Groups like Demand Justice should produce advertisements designed to reduce support for specific decisions and raise awareness of how the court damages progressive constituencies. The goal should be explicit: Pull down the favorable numbers for Justices Roberts, Alito, Thomas, Gorsuch, and the court to negative, and make sure Brett Kavanaugh’s public support never rises from its current low. The Be a Hero campaign to fund a challenger to Susan Collins indicates the sort of tactical innovation progressives should pursue on this. And the protests of grassroots groups like the Center for Popular Democracy (where a survivor of sexual assault confronted Jeff Flake in an elevator) can further influence perceptions.

Getting cameras in the courtroom would demystify its proceedings and reveal them as little more than law school dorm-room bull sessions — Congress can, and should, pass a law demanding it. Activists should disrupt the events of Justices Clarence Thomas and Neil Gorsuch, who disgrace the institution with their corruption. (Thomas’s wife is a Republican lobbyist, but he does not recuse himself from cases she is involved in.)

These are all minor but important tactical escalations, but larger escalations should be on the table to prevent a neo-Lochnerite court from dismantling progressive policies. Central to all of this is understanding that Kavanaugh and company are politicians, not judges, and their goal is to wage ideological warfare, not interpret the law. That means they must be seen as political appointees who work under the threat of impeachment — a threat that should loom over Thomas and Kavanaugh in particular.

Progressives should also design laws to be more difficult for the court to strike down. Complicated expansions of the welfare state that require the participation of state and federal governments and the private sector will always be more vulnerable to court intervention than straightforward redistributions of wealth. And simpler government interventions will both contain fewer vulnerabilities for exploit by conservative legal activists and be more easily understood among the general public, who will recognize judicial misconduct if they’re overturned.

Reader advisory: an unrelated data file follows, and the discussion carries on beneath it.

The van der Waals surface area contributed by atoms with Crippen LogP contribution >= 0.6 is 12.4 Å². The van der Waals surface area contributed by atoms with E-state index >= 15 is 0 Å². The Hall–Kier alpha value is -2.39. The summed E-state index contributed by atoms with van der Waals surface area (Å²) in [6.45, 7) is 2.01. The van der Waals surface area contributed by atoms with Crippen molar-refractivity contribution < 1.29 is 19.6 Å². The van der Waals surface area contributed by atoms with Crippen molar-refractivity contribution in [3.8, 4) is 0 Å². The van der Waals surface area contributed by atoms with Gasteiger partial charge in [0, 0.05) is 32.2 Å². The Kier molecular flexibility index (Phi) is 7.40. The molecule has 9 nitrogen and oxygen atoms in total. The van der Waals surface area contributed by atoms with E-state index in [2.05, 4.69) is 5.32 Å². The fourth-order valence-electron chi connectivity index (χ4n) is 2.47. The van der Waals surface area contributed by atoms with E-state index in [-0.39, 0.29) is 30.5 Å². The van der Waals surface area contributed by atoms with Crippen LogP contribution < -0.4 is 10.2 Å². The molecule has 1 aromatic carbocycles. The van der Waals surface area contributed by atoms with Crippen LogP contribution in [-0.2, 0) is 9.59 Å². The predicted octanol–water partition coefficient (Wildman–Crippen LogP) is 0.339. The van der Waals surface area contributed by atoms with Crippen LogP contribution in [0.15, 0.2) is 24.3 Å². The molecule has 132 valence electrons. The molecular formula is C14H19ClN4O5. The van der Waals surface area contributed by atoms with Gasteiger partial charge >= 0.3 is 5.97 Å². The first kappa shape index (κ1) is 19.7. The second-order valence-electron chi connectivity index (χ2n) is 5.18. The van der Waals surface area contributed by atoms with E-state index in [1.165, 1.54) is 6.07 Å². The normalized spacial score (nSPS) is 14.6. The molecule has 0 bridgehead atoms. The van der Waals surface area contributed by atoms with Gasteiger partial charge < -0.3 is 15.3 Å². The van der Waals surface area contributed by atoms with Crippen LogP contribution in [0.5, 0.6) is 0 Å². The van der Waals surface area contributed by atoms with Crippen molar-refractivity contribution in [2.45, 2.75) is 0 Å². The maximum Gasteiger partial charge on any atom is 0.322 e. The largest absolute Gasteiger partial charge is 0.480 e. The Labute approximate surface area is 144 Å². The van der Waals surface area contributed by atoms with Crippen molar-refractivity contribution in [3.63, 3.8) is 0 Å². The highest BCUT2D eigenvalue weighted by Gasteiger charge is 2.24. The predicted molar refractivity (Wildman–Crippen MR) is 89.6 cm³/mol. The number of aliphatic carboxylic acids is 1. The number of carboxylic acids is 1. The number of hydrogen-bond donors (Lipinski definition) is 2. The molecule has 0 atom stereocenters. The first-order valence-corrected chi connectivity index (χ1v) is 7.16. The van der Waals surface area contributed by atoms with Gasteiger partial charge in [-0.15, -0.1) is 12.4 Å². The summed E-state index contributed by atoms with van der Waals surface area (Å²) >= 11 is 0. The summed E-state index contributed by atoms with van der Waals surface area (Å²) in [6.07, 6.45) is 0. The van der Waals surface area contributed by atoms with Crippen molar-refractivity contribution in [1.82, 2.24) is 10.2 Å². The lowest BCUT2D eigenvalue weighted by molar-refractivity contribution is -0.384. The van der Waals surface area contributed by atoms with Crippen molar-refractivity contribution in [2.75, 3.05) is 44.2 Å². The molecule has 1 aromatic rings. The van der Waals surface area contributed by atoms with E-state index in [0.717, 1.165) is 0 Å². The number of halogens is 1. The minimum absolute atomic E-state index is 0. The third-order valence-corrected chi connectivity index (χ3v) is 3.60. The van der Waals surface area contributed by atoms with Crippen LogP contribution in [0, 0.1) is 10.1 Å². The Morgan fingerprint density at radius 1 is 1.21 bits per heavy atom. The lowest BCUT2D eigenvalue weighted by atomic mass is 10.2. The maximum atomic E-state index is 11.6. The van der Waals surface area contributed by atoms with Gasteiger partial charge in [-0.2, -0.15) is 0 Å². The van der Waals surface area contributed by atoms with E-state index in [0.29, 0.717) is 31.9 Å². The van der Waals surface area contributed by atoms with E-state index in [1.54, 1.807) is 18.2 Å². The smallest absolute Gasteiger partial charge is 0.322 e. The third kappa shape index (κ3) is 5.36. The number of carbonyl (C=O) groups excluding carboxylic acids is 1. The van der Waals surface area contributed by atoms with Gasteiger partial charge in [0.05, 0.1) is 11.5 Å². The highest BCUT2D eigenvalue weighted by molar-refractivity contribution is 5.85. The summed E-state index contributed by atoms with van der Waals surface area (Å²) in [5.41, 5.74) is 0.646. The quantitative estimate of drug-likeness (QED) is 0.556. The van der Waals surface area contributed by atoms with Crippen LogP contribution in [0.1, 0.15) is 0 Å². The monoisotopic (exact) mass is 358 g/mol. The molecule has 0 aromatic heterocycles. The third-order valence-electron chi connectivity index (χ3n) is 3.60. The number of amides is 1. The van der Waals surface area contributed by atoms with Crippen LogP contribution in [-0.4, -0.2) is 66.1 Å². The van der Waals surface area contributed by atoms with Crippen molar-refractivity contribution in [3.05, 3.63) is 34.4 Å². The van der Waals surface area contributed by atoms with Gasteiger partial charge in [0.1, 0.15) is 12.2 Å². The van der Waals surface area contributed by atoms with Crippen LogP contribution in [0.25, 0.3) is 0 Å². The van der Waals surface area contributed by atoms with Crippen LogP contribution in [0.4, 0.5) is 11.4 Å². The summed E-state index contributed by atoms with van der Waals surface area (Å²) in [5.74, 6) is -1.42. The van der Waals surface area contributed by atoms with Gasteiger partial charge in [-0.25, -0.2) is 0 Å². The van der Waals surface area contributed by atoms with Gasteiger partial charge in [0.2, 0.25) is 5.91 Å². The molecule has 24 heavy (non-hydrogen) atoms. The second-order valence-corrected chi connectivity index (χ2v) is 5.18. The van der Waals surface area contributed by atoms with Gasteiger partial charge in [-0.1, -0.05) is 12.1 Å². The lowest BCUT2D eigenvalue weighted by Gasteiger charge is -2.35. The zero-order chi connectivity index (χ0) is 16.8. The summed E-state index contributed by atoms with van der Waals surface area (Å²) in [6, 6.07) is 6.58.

This also means front-loading the benefits of new laws — in 2012, the benefits of Obamacare hadn’t kicked in, and striking it down would have seemed less provocative. But by 2015, when when the most significant challenge made its way to the court, the nine justices would have been affirmatively taking things away from millions of people, and that made it harder to gut the law. It’s important to note that at the end of the day there is an extent to which this won’t matter as long as there is a five–four radical conservative court.

Last, to restore some small-d democratic semblance to the court, Democrats should consider adding two or more new justices beyond the existing nine, two of whom have been chosen by a president who lost the popular vote and confirmed by senators representing a minority of the American public.

A Democratic president should make sure Chief Justice John Roberts is aware of these goals: He must understand that if he strikes down a progressive law, he will be crushed. All of this will require a significant investment of political capital from progressives, who might be wise to put these ideas on the table and dare Roberts to overstep (as FDR did).

There are signs that Roberts is aware of these risks: Many court watchers believe the reason he sided with the court’s four liberals to preserve the Affordable Care Act was his understanding that, were he to overplay his hand, the court would quickly lose its legitimacy.

But just because the court has occasionally pulled back when its authority was most seriously threatened — from the Civil War to the New Deal and Roberts’ Obamacare compromise — does not guarantee it will do so again with its new ultra-conservative majority. Either way, the biggest reason to worry about an illegitimate, out-of-control court is that Democrats may not be prepared to fight it.


Sean McElwee is a cofounder of Data for Progress. He tweets at @SeanMcElwee.